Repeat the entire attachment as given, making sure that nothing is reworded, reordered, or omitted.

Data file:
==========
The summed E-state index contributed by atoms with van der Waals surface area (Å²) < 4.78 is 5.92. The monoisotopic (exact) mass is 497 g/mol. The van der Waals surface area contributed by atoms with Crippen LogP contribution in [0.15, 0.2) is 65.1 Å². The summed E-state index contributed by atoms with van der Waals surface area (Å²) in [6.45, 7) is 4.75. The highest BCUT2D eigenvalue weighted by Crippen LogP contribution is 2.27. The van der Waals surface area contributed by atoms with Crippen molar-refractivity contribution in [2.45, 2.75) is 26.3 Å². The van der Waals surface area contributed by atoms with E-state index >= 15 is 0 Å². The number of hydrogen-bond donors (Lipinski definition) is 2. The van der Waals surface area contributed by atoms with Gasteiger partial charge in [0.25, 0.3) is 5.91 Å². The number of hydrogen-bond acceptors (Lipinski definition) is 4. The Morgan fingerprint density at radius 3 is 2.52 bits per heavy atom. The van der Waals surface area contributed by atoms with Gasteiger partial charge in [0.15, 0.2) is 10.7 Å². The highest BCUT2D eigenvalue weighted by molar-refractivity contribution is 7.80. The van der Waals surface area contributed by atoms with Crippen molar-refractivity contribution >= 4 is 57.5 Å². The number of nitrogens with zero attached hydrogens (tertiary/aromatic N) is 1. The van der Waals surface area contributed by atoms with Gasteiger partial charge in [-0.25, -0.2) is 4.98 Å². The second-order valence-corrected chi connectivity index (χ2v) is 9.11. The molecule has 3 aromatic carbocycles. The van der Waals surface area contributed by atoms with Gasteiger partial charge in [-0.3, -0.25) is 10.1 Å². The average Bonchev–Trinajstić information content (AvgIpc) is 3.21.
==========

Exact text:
The summed E-state index contributed by atoms with van der Waals surface area (Å²) < 4.78 is 5.92. The monoisotopic (exact) mass is 497 g/mol. The van der Waals surface area contributed by atoms with Crippen LogP contribution in [0.15, 0.2) is 65.1 Å². The summed E-state index contributed by atoms with van der Waals surface area (Å²) in [6.45, 7) is 4.75. The highest BCUT2D eigenvalue weighted by Crippen LogP contribution is 2.27. The van der Waals surface area contributed by atoms with Crippen molar-refractivity contribution in [2.45, 2.75) is 26.3 Å². The van der Waals surface area contributed by atoms with E-state index >= 15 is 0 Å². The number of hydrogen-bond donors (Lipinski definition) is 2. The van der Waals surface area contributed by atoms with Gasteiger partial charge in [0.25, 0.3) is 5.91 Å². The number of hydrogen-bond acceptors (Lipinski definition) is 4. The Morgan fingerprint density at radius 3 is 2.52 bits per heavy atom. The van der Waals surface area contributed by atoms with Gasteiger partial charge in [0.15, 0.2) is 10.7 Å². The highest BCUT2D eigenvalue weighted by molar-refractivity contribution is 7.80. The van der Waals surface area contributed by atoms with Crippen molar-refractivity contribution >= 4 is 57.5 Å². The number of nitrogens with zero attached hydrogens (tertiary/aromatic N) is 1. The van der Waals surface area contributed by atoms with Gasteiger partial charge in [-0.25, -0.2) is 4.98 Å². The second-order valence-corrected chi connectivity index (χ2v) is 9.11. The molecule has 3 aromatic carbocycles. The van der Waals surface area contributed by atoms with Gasteiger partial charge in [-0.3, -0.25) is 10.1 Å². The average Bonchev–Trinajstić information content (AvgIpc) is 3.21.